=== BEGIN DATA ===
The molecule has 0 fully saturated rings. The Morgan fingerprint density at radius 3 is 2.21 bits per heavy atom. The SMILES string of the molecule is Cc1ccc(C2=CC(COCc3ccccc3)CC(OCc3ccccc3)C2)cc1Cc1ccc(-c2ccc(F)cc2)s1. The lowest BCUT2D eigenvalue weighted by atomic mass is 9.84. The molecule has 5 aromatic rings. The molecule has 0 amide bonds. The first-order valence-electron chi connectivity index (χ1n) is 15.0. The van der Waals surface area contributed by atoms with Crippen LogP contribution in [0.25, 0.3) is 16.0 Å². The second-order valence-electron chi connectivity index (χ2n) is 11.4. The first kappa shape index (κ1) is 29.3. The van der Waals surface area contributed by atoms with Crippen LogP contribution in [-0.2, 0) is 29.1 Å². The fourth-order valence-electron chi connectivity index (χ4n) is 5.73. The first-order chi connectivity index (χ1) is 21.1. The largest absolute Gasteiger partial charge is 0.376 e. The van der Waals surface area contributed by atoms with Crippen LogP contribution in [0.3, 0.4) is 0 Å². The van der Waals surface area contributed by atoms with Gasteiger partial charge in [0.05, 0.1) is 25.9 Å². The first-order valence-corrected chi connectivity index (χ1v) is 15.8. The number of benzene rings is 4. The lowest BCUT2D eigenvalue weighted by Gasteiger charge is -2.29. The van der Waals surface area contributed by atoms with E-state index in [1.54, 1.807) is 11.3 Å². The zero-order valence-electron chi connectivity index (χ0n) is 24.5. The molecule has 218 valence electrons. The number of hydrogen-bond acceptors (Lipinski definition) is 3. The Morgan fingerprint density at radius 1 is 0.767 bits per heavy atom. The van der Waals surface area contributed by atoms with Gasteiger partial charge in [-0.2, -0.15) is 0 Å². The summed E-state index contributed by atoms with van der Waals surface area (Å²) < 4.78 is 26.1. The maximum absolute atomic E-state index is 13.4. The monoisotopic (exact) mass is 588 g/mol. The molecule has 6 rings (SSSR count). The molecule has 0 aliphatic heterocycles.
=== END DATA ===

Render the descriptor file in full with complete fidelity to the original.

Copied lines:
The molecule has 0 fully saturated rings. The Morgan fingerprint density at radius 3 is 2.21 bits per heavy atom. The SMILES string of the molecule is Cc1ccc(C2=CC(COCc3ccccc3)CC(OCc3ccccc3)C2)cc1Cc1ccc(-c2ccc(F)cc2)s1. The lowest BCUT2D eigenvalue weighted by atomic mass is 9.84. The molecule has 5 aromatic rings. The molecule has 0 amide bonds. The first-order valence-electron chi connectivity index (χ1n) is 15.0. The van der Waals surface area contributed by atoms with Crippen LogP contribution in [0.25, 0.3) is 16.0 Å². The second-order valence-electron chi connectivity index (χ2n) is 11.4. The first kappa shape index (κ1) is 29.3. The van der Waals surface area contributed by atoms with Crippen LogP contribution in [-0.2, 0) is 29.1 Å². The fourth-order valence-electron chi connectivity index (χ4n) is 5.73. The first-order chi connectivity index (χ1) is 21.1. The largest absolute Gasteiger partial charge is 0.376 e. The van der Waals surface area contributed by atoms with Crippen LogP contribution in [0.3, 0.4) is 0 Å². The van der Waals surface area contributed by atoms with Gasteiger partial charge in [0.05, 0.1) is 25.9 Å². The first-order valence-corrected chi connectivity index (χ1v) is 15.8. The number of benzene rings is 4. The lowest BCUT2D eigenvalue weighted by Gasteiger charge is -2.29. The van der Waals surface area contributed by atoms with E-state index in [1.54, 1.807) is 11.3 Å². The zero-order valence-electron chi connectivity index (χ0n) is 24.5. The molecule has 218 valence electrons. The number of hydrogen-bond acceptors (Lipinski definition) is 3. The Morgan fingerprint density at radius 1 is 0.767 bits per heavy atom. The van der Waals surface area contributed by atoms with Gasteiger partial charge in [-0.2, -0.15) is 0 Å². The summed E-state index contributed by atoms with van der Waals surface area (Å²) < 4.78 is 26.1. The maximum absolute atomic E-state index is 13.4. The monoisotopic (exact) mass is 588 g/mol. The molecule has 6 rings (SSSR count). The molecule has 0 aliphatic heterocycles.